Moore Tells Olbermann: "The Media is More Responsible for This War Than Bush" [VIDEO]

On "Countdown", Michael Moore demands an apology from CNN and expresses hope about the future of health care in America.
It's been quite a week for Michael Moore. He made mince meat out of Wolf Blitzer on Monday. Served a can of whoop ass to Dr. Sanjay Gupta on Tuedsay. Wednesday ostensibly was his day of rest, and now he finally gets to sit down with someone who's on his wavelength---MSNBC's Keith Olbermann. This interview is a virtual lovefest, but there are also some significant points made. The reason Moore's criticism of CNN hit such a nerve, is because so many of us are still angry with networks like them, who played such a crucial role in selling Bush doctrine nonsense to the public.

In 2003, I returned home from a college break, aware that we were in the midst of invading Iraq. I didn't want or have access to much television on my campus, but based on what I'd read I was under the impression that the entire action was based on the existence of WMD. I still opposed the war but that's neither here nor there. I turned on my TV set back home and was stunned to see the military action being called "Operation Iraqi Freedom" on CNN. Iraqi freedom? I thought this was supposed to be some bullshit about "protecting America"? Why was CNN unabashedly excepting this term? Why were they buying into this notion that this whole preemptive action was about "liberating Iraqis"? It was this curiosity mixed with rage that set me on the path to becoming a journalist myself and I can say confidently that for many of my peers, it was this unjust, disastrous war, that inspired us to get into the field. Not because we'd admired the work that was being done to cover the war, but precisely because we hated it and wanted to change it. The media's laziness and timidity during the initial stages of this war will always be a black mark on the fourth estate's soul. But at least there are some of us who are heeding Moore's message as we look to the future.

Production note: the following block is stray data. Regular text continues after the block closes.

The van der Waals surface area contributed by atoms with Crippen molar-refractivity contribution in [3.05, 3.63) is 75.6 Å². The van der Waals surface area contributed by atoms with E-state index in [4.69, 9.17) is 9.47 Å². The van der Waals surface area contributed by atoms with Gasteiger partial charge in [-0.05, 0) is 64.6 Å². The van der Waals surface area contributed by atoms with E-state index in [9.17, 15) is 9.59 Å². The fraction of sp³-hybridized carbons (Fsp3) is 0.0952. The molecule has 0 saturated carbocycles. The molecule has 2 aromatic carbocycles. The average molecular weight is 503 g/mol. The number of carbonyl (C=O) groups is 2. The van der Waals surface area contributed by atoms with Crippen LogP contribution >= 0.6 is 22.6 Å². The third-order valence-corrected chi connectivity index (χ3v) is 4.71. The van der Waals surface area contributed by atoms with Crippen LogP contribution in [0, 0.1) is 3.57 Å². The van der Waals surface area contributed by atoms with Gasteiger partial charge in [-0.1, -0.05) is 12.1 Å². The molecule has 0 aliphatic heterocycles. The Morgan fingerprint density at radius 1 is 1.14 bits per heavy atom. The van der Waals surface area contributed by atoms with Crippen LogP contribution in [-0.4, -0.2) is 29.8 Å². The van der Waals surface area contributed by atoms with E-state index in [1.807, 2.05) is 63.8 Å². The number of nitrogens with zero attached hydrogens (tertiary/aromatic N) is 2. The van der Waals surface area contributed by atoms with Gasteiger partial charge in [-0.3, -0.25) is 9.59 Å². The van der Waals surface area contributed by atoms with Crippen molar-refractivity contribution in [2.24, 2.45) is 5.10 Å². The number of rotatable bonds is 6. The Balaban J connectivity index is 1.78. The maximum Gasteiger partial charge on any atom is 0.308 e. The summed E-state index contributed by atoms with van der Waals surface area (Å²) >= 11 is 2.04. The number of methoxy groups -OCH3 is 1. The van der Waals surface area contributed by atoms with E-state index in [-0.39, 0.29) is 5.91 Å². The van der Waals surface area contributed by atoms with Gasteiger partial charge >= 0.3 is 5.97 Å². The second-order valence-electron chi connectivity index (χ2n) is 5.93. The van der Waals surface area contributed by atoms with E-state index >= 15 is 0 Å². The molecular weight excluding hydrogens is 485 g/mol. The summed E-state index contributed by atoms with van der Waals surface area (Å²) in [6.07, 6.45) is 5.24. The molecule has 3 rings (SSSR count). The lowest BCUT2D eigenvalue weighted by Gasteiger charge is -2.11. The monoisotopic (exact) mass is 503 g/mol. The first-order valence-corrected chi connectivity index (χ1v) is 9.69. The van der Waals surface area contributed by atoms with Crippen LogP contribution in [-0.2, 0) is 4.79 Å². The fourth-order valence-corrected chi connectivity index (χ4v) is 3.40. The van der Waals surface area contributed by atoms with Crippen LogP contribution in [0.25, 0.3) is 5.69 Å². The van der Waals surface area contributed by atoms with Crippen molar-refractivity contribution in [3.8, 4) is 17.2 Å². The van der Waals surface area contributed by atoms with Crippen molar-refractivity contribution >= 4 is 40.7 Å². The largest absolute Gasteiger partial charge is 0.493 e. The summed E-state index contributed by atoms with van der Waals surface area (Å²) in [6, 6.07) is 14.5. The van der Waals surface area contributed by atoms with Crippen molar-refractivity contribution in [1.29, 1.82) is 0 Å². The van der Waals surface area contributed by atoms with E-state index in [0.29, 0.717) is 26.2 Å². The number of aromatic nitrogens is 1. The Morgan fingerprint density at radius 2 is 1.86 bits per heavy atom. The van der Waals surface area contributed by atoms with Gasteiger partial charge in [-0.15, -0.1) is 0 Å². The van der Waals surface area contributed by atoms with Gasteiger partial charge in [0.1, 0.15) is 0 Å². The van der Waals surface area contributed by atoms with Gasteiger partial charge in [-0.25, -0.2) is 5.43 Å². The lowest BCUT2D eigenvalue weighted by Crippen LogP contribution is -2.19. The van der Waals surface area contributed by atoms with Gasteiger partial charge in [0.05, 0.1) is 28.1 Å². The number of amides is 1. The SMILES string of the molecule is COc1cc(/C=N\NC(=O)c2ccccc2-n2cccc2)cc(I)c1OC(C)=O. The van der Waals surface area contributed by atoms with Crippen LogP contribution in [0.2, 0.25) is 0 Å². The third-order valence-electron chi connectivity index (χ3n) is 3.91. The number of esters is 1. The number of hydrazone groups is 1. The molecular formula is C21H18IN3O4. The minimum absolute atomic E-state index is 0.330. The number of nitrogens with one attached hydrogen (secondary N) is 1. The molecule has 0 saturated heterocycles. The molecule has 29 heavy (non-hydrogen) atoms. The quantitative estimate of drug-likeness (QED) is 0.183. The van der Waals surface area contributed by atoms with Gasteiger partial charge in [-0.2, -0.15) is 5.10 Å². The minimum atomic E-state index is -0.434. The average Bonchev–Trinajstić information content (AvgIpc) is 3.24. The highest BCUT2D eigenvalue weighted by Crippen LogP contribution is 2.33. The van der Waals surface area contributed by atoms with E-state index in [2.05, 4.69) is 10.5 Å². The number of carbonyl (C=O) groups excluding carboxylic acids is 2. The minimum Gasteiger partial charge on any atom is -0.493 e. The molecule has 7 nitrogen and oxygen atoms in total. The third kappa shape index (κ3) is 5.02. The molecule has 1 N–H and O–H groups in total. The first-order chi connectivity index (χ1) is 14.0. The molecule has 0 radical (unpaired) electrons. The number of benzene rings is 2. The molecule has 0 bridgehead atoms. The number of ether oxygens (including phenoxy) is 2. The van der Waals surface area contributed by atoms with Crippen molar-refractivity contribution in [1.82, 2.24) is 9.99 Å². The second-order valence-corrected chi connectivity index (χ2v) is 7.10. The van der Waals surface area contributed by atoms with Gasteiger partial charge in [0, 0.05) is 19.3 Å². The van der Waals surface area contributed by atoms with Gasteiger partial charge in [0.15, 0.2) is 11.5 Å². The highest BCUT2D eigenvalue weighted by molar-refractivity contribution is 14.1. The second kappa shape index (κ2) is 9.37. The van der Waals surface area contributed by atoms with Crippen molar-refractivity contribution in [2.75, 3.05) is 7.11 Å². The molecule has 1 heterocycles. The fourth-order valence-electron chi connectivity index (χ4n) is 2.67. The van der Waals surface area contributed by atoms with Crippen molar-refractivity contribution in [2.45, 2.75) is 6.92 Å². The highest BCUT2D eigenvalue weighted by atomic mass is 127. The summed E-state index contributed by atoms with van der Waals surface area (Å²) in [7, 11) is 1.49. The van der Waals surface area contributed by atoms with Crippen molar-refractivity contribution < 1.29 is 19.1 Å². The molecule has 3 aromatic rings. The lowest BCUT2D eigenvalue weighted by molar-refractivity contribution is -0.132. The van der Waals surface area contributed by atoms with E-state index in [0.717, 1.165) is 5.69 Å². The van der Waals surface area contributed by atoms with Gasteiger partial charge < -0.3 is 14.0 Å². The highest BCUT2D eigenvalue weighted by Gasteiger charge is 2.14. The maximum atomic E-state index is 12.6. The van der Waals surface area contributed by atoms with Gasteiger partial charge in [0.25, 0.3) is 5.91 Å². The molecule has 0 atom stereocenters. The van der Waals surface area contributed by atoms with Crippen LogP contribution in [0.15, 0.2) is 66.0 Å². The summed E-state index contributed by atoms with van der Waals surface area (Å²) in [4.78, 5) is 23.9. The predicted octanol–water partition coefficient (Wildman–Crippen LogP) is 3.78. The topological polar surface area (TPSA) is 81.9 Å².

Adam Howard is the editor of PEEK.
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